How? It begins by calming us down. Slow and deep breathing, combined with the active massage that various poses give your body, has a deeply relaxing effect on the nervous system. Over time, this weakens the fight-or-fight response that causes so much anxiety. This helps us stay calm and confident in stressful situations (and non-stressful ones), so that we can react in intelligent ways and be less controlled by fear.

Yoga also helps us develop an intricate awareness of our selves, beginning with our bodies. First it slows the endless chain of thoughts that run through our minds, allowing space for new perspectives and creativity. Thoughts become less of an automatic response to desire and aversion, and less of an amplifier thereof, and more of a clear birds-eye view of our lives. This allows a clearer understanding that isn’t as distorted by what we want to see, or what we don’t want to look at. Concentration sharpens to allow more depth of understanding as well. This understanding lets us act more confidently, and in ways that are more well-suited to our circumstances.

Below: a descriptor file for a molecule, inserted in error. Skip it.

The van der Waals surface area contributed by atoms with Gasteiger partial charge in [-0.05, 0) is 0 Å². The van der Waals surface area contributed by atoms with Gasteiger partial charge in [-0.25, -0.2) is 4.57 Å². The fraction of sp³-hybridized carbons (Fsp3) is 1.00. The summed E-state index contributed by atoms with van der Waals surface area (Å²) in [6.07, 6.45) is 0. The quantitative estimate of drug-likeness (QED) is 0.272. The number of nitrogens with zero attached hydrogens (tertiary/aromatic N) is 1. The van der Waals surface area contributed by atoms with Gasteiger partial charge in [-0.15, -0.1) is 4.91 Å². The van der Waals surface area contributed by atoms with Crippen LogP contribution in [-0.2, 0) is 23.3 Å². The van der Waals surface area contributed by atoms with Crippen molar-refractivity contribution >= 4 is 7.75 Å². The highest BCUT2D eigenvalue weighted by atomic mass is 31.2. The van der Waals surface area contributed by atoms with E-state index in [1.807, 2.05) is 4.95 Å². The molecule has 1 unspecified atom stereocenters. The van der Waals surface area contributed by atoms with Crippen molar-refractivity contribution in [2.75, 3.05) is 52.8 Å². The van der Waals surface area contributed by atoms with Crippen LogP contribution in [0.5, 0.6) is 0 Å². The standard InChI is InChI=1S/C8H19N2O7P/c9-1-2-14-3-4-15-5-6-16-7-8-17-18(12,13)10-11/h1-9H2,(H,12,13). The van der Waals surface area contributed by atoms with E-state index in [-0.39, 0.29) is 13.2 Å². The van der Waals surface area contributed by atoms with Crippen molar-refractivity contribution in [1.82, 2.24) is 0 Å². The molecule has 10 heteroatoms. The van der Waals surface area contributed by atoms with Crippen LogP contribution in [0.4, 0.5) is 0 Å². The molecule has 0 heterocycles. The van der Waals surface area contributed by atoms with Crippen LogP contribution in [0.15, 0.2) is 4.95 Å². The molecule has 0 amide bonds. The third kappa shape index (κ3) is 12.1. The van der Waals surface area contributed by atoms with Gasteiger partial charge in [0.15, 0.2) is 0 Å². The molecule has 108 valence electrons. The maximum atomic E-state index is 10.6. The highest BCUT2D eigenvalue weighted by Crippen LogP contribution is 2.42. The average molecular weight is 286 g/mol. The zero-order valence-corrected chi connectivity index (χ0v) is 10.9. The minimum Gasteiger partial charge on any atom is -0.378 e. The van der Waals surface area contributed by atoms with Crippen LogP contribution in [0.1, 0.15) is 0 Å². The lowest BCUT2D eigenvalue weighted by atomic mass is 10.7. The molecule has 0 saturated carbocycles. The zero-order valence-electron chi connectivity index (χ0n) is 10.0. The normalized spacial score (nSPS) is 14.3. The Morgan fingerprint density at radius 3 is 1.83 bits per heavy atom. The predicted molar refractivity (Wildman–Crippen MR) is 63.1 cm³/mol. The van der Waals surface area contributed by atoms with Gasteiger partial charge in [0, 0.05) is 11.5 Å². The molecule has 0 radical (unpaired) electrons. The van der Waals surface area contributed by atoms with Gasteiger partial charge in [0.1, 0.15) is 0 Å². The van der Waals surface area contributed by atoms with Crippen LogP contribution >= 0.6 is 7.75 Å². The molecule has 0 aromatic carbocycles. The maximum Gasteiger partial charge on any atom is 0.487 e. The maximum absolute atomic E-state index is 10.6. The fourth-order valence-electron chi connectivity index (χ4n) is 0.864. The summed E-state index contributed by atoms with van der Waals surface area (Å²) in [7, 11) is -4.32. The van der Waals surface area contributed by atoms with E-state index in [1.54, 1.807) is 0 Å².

Finally, compassion; yoga teaches us to love our bodies as they are, and appreciate how wonderfully lucky we are to them in the first place. The same is true for our minds, unique as they are. This compassion begins with ourselves and then extends to others, as we begin to understand how many of our core motivations, needs, sadnesses and joys are shared by our fellow humans. In a nutshell, yoga helps us see ourselves more clearly, to accept and love what we see, and then to recognize how much of the human condition we all share.